You Are What You Eat: The Original Diet

Before we jump into the deep stuff, let's take a minute to think about God's original design. Before I started digging into what the Bible defines as food, I never realized that of all the instructions God could give Adam and Eve in the garden, he gave them dietary instructions...
Before we jump into the deep stuff, let's take a minute to think about God's original design. Before I started digging into what the Bible defines as food, I never realized that of all the instructions God could give Adam and Eve in the garden, he gave them dietary instructions...
The Beginning, A Perfect Diet


Photocredit: Jimenez
One of the first things God did was define a diet for Adam and Eve. In fact, straying from this diet is the sin that plunged us into a fallen state. In the perfect world after creation, the only rule was about what could be eaten.

Think about this: God told Adam and Eve not to eat the fruit from a specific tree, warning that eating from that tree would mean their deaths. The devil, referred to as the serpent, convinced Eve that this fruit was actually OK and wouldn't harm her. The couple ate the fruit, which robbed them of their chance to escape death. It was only after this that people experienced pain, disease, and death...

The Perfect Diet

And God said, Behold, I have given you every herb bearing seed, which is upon the face of all the earth, and every tree, in the which is the fruit of a tree yielding seed; to you it shall be for meat. Genesis 1:29 KJV
In the beginning, when the world was perfect, God gave Adam and Eve a vegan diet—

I'm not suggesting we all run out and become vegan; I'm merely starting at the beginning and examining what God defined as ideal. It shouldn't surprise you, though, that vegetarian and vegan diets have been proven to have health advantages.[10] Going vegan could even increase your life expectancy.[11]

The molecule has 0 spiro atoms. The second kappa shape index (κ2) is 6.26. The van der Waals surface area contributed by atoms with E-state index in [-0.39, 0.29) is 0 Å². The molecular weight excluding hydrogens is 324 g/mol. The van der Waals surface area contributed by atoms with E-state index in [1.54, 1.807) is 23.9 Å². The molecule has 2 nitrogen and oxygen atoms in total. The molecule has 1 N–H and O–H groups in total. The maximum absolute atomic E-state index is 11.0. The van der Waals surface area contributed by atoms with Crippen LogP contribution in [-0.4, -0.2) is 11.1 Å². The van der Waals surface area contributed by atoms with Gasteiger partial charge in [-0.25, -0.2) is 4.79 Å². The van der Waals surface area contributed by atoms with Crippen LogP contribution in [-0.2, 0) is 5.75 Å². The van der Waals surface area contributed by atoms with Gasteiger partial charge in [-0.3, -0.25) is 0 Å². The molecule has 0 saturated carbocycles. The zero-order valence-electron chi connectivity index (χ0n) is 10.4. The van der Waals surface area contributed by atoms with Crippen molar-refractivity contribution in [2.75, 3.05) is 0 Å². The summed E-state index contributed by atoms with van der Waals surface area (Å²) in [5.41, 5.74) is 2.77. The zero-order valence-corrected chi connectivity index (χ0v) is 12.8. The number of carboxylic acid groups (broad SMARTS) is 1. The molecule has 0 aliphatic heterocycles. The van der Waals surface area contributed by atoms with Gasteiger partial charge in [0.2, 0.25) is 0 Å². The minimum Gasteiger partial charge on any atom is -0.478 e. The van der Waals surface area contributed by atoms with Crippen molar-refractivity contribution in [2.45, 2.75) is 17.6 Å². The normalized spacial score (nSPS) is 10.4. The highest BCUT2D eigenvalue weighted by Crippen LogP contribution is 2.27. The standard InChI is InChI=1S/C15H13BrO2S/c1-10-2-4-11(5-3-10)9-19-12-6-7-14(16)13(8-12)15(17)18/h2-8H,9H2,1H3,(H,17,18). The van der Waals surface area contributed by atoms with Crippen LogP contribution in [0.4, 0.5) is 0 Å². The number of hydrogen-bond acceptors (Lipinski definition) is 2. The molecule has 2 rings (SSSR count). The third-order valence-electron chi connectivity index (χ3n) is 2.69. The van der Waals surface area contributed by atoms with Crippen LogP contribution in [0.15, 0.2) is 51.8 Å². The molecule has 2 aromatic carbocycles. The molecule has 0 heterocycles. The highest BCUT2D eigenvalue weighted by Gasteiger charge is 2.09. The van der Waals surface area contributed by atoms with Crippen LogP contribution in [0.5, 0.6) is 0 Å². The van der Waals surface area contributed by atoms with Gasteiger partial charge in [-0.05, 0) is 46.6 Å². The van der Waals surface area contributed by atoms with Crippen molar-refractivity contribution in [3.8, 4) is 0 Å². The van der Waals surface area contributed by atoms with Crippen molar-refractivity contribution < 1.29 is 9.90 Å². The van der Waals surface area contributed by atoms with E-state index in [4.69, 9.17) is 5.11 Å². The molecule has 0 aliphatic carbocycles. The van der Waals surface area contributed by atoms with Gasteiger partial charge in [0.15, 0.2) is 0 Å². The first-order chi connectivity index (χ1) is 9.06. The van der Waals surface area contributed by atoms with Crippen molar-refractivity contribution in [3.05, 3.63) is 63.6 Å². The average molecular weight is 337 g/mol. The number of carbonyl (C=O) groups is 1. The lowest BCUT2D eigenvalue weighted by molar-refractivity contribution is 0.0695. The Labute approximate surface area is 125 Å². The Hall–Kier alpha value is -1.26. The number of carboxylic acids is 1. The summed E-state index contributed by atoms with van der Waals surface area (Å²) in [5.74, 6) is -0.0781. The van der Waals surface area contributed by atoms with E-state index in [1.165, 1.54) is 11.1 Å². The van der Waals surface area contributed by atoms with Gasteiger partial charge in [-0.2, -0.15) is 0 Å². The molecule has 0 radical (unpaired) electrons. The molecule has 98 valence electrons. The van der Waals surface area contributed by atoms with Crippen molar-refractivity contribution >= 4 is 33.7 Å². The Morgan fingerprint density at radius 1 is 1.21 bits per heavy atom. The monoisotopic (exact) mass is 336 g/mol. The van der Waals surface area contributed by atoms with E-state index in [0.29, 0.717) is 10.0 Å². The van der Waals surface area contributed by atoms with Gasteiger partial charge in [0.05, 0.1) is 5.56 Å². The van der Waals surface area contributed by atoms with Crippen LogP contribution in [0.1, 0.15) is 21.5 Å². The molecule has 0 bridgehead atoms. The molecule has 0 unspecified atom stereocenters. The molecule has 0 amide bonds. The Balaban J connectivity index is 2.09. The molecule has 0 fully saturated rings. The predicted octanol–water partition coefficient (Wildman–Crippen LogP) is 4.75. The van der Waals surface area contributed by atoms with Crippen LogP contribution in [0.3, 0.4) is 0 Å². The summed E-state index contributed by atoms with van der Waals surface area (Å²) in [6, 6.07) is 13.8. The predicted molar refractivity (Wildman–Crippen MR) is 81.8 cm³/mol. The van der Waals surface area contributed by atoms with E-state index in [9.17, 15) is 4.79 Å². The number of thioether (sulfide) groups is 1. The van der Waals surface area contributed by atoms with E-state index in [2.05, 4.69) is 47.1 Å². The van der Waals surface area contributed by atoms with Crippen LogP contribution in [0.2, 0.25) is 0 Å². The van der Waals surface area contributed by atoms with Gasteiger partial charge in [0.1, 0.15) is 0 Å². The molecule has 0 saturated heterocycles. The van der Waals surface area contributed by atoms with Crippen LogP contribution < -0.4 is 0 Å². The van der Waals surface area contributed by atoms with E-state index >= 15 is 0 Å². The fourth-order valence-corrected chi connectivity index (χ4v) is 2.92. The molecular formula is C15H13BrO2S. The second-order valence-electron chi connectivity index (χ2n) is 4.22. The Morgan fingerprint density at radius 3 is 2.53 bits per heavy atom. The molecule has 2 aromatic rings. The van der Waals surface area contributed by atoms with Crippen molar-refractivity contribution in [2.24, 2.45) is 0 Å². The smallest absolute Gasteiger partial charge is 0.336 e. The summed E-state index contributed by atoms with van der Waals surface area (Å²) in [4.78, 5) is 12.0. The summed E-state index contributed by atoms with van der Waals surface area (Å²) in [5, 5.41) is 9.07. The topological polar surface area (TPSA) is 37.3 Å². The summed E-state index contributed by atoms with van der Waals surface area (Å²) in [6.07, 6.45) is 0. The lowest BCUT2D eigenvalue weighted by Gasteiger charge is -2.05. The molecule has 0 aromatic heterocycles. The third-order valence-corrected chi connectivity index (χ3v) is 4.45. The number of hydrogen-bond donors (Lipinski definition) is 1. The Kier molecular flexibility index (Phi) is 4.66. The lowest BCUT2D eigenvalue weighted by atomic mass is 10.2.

God tells Adam and Eve that they can eat the fruit of plants that bear seeds. At this time, even the animals only ate from the vegetation. God doesn't say anything about obtaining milk from animals or eating eggs; the only thing He permits is the fruit of seed bearing plants.

Take Note

Photocredit: Brandt
There are a few things I want to point out about the diet defined by God in Genesis 1. Many times we gloss over this passage without thinking, but there are quiet a few hidden gems here to be thought on and some of these points will be relevant later in the series.

What is Meat?

Today, when we say meat, we mean flesh—chicken, beef, pork, fish, etc. However, as evidenced in Genesis 1:29, the Bible uses meat simply to define food. Remember, in previous times, it was common for people to refer to the meat of a fruit. This usage of meat to mean something edible, not specifically flesh, is further seen in Leviticus 2 where Moses refers to unleavened cakes and flour as "meat" offerings. This is important to remember because our 21st Century minds read the word "meat" and assume it references a specific subset of food when actually the language of the Bible is referring to what God has ordained as food and may not include flesh at all.

Seeds...or Lack Thereof

Last week I bought a bag of naval oranges. I was eating one as I started planning out this series. When I bit into it, I realized I had eaten several slices and never come across a seed. I started to wonder about seedless fruit. God gave us permission to eat from seed yielding plants, and in the case of fruits, the seeds are found inside the object you eat. Vegetables like collards, on the other hand, have pods in which the seeds are located.[1] Other times we actually eat the seed itself. Nonetheless, God was very specific about the seeds, meaning He did not give us permission to eat from seedless plants... Almost every translation of Genesis 1:29-30 says something similar to "fruit containing seed."